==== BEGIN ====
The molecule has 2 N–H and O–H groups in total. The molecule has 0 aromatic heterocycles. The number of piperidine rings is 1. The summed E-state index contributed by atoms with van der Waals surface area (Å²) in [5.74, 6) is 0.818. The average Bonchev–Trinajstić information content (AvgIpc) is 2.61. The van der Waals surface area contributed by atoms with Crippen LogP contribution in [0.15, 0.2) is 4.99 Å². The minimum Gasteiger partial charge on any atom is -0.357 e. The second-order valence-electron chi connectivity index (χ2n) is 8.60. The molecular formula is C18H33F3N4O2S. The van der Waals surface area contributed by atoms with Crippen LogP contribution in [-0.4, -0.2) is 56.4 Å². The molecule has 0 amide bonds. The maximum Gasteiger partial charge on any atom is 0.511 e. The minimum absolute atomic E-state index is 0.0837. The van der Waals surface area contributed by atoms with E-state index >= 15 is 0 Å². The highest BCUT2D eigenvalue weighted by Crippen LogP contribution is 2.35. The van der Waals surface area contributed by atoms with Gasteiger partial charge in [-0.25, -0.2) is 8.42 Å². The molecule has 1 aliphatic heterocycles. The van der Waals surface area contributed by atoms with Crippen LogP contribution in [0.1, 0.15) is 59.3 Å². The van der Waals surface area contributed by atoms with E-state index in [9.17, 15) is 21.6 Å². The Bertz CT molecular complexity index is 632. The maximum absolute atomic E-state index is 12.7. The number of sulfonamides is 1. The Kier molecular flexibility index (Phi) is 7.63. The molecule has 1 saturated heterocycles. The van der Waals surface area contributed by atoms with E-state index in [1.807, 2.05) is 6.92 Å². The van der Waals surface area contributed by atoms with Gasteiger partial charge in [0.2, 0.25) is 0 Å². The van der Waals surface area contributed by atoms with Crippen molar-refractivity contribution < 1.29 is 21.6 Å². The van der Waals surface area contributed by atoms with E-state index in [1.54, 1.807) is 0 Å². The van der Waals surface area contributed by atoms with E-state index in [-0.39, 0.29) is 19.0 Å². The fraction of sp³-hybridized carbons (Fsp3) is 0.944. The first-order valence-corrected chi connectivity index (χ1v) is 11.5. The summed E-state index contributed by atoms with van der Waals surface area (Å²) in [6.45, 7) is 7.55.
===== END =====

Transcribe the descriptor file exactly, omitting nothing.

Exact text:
The molecule has 2 N–H and O–H groups in total. The molecule has 0 aromatic heterocycles. The number of piperidine rings is 1. The summed E-state index contributed by atoms with van der Waals surface area (Å²) in [5.74, 6) is 0.818. The average Bonchev–Trinajstić information content (AvgIpc) is 2.61. The van der Waals surface area contributed by atoms with Crippen LogP contribution in [0.15, 0.2) is 4.99 Å². The minimum Gasteiger partial charge on any atom is -0.357 e. The second-order valence-electron chi connectivity index (χ2n) is 8.60. The molecular formula is C18H33F3N4O2S. The van der Waals surface area contributed by atoms with Crippen LogP contribution in [-0.4, -0.2) is 56.4 Å². The molecule has 0 amide bonds. The maximum Gasteiger partial charge on any atom is 0.511 e. The minimum absolute atomic E-state index is 0.0837. The van der Waals surface area contributed by atoms with E-state index >= 15 is 0 Å². The highest BCUT2D eigenvalue weighted by Crippen LogP contribution is 2.35. The van der Waals surface area contributed by atoms with Gasteiger partial charge in [-0.25, -0.2) is 8.42 Å². The molecule has 1 aliphatic heterocycles. The van der Waals surface area contributed by atoms with Crippen LogP contribution in [0.1, 0.15) is 59.3 Å². The van der Waals surface area contributed by atoms with E-state index in [9.17, 15) is 21.6 Å². The Bertz CT molecular complexity index is 632. The maximum absolute atomic E-state index is 12.7. The number of sulfonamides is 1. The Kier molecular flexibility index (Phi) is 7.63. The molecule has 1 saturated heterocycles. The van der Waals surface area contributed by atoms with E-state index in [1.807, 2.05) is 6.92 Å². The van der Waals surface area contributed by atoms with Gasteiger partial charge in [0.2, 0.25) is 0 Å². The van der Waals surface area contributed by atoms with Crippen molar-refractivity contribution < 1.29 is 21.6 Å². The van der Waals surface area contributed by atoms with E-state index in [1.54, 1.807) is 0 Å². The van der Waals surface area contributed by atoms with E-state index in [-0.39, 0.29) is 19.0 Å². The fraction of sp³-hybridized carbons (Fsp3) is 0.944. The first-order valence-corrected chi connectivity index (χ1v) is 11.5. The summed E-state index contributed by atoms with van der Waals surface area (Å²) in [6.45, 7) is 7.55.